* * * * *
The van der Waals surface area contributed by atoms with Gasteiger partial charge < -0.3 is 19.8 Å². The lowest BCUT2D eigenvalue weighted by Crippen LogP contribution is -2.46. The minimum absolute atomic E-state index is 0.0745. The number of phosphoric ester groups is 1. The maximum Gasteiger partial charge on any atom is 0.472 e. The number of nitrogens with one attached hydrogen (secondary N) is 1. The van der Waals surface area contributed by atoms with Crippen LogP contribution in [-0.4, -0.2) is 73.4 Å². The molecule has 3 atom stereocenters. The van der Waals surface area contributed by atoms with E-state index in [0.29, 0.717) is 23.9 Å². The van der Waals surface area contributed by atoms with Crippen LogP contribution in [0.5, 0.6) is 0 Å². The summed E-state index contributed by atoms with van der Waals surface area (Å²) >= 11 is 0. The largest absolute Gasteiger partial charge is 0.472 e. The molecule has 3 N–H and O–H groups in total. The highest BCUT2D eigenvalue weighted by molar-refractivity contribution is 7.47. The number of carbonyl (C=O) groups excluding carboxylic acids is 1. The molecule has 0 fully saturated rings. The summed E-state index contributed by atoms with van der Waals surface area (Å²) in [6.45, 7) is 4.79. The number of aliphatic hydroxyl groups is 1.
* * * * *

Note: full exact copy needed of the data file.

The van der Waals surface area contributed by atoms with Gasteiger partial charge < -0.3 is 19.8 Å². The lowest BCUT2D eigenvalue weighted by Crippen LogP contribution is -2.46. The minimum absolute atomic E-state index is 0.0745. The number of phosphoric ester groups is 1. The maximum Gasteiger partial charge on any atom is 0.472 e. The number of nitrogens with one attached hydrogen (secondary N) is 1. The van der Waals surface area contributed by atoms with Crippen LogP contribution in [-0.4, -0.2) is 73.4 Å². The molecule has 3 atom stereocenters. The van der Waals surface area contributed by atoms with E-state index in [0.29, 0.717) is 23.9 Å². The van der Waals surface area contributed by atoms with Crippen LogP contribution in [0.5, 0.6) is 0 Å². The summed E-state index contributed by atoms with van der Waals surface area (Å²) >= 11 is 0. The largest absolute Gasteiger partial charge is 0.472 e. The molecule has 3 N–H and O–H groups in total. The highest BCUT2D eigenvalue weighted by molar-refractivity contribution is 7.47. The number of carbonyl (C=O) groups excluding carboxylic acids is 1. The molecule has 0 fully saturated rings. The summed E-state index contributed by atoms with van der Waals surface area (Å²) in [6.45, 7) is 4.79. The number of aliphatic hydroxyl groups is 1.